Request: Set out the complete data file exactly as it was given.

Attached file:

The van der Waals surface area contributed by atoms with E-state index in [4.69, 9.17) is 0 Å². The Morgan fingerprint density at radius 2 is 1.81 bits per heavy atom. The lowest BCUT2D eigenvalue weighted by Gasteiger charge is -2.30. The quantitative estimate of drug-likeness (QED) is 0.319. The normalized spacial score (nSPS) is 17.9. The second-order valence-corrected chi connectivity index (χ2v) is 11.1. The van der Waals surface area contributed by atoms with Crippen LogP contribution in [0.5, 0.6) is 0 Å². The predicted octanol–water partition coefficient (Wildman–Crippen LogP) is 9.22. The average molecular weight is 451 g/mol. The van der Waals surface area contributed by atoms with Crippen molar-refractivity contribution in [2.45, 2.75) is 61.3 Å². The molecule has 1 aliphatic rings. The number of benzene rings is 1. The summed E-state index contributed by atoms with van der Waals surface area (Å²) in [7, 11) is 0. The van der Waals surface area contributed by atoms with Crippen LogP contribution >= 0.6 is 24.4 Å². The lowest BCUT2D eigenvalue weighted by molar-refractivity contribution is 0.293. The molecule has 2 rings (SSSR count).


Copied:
The van der Waals surface area contributed by atoms with E-state index in [4.69, 9.17) is 0 Å². The Morgan fingerprint density at radius 2 is 1.81 bits per heavy atom. The lowest BCUT2D eigenvalue weighted by Gasteiger charge is -2.30. The quantitative estimate of drug-likeness (QED) is 0.319. The normalized spacial score (nSPS) is 17.9. The second-order valence-corrected chi connectivity index (χ2v) is 11.1. The van der Waals surface area contributed by atoms with Crippen LogP contribution in [0.5, 0.6) is 0 Å². The predicted octanol–water partition coefficient (Wildman–Crippen LogP) is 9.22. The average molecular weight is 451 g/mol. The van der Waals surface area contributed by atoms with Crippen molar-refractivity contribution in [2.45, 2.75) is 61.3 Å². The molecule has 1 aliphatic rings. The number of benzene rings is 1. The summed E-state index contributed by atoms with van der Waals surface area (Å²) in [7, 11) is 0. The van der Waals surface area contributed by atoms with Crippen LogP contribution >= 0.6 is 24.4 Å². The lowest BCUT2D eigenvalue weighted by molar-refractivity contribution is 0.293. The molecule has 2 rings (SSSR count).